Here's another proof of the fact that any root of a (non-zero) $p$-adic power series (convergent on the open unit disc) is algebraic. The proof is a little silly in that it uses Tate's theorem on Galois invariants of ${\mathbb C}_p$ (which is quite deep) instead of the Weierstrass preparation theorem (which is fairly elementary). But here it is in any case.

The key fact I need is the following which I'll prove after explaining how it completes the proof.

**Claim**: Any transcendental element of ${\mathbb C}_p$ has uncountably
many conjugates (under $\text{Gal}(\overline{\mathbb Q}_p/{\mathbb Q}_p))$.

Accepting this claim for the moment, let $\alpha$ be a transcendental zero of $f(x)$, our convergent power series. Then all conjugates of $\alpha$ are also zeroes of $f(x)$ in the open unit disc. Thus, by the above claim, $f(x)$ has uncountably many zeroes in the open unit disc of ${\mathbb C}_p$. However, any uncountable set in a separable metric space (e.g. ${\mathbb C}_p$) has an accumulation point. But then the zeroes of $f(x)$ have an accumulation point, necessarily in the open unit disc since that is closed in ${\mathbb C}_p$, which forces $f(x)$ to be identically zero.

Returning now to the claim, let $G=\text{Gal}(\overline{\mathbb Q}_p/{\mathbb Q}_p)$ and let $H$ denote the subgroup of $G$ which stabilizes $\alpha$. Since the conjugates of $\alpha$ are in one-to-one correspondence with $G/H$, we will show that $H$ has uncountable index.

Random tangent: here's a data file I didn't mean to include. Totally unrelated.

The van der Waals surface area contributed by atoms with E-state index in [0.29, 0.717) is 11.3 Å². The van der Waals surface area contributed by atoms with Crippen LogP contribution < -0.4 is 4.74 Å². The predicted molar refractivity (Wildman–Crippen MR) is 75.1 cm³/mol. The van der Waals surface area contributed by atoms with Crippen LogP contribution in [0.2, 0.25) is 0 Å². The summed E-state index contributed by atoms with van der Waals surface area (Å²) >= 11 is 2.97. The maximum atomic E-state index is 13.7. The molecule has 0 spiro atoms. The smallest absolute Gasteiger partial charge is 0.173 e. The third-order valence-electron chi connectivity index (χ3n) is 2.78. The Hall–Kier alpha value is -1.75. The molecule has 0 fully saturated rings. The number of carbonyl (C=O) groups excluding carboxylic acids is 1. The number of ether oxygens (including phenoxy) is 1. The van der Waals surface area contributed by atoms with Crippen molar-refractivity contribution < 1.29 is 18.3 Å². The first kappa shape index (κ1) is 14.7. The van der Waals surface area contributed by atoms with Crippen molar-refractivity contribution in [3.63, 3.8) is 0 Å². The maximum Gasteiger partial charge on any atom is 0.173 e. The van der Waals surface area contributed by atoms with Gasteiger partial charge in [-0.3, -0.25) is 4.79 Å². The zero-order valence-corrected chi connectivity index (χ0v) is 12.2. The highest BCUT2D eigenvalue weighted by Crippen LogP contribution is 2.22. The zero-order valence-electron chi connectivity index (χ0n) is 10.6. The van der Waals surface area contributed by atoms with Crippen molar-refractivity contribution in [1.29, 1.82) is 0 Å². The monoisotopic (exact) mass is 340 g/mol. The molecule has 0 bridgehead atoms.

First note that $G$ acts continuously on ${\mathbb C}_p$ where we give ${\mathbb C}_p$ the $p$-adic topology (not the discrete topology). Thus $H$ is a closed subgroup and hence of the form $\text{Gal}(\overline{\mathbb Q}_p/M)$ for some algebraic extension$M/{\mathbb Q}_p$.

Assume $G/H$ is finite, and thus that $M$ is a finite extension of ${\mathbb Q}_p$. But then by Tate's theorem, $\alpha$ must be in $M$ as it is fixed by $\text{Gal}(\overline{\mathbb Q}_p/M)$. This is impossible as $\alpha$ is transcendental.

Thus, $G/H$ is infinite, and we must now show that it is uncountable. We use the following (standard) fact:

**Fact**: Any infinite compact Hausdorff space with no isolated points is uncountable.

Since $G$ is compact, $G/H$ is compact. The coset space $G/H$ is Hausdorff since $H$ is closed. To see that $G/H$ has no isolated points, note that if it has one isolated point, then all of its points are isolated as $G$ acts transitively (by left multiplication) on $G/H$ by homeomorphisms. But then $G/H$ is discrete which is impossible as it is infinite and compact.

Thus, $G/H$ is uncountable, and $\alpha$ has uncountably many conjugates.

isthe phenomenon. – David Loeffler Oct 22 '11 at 7:41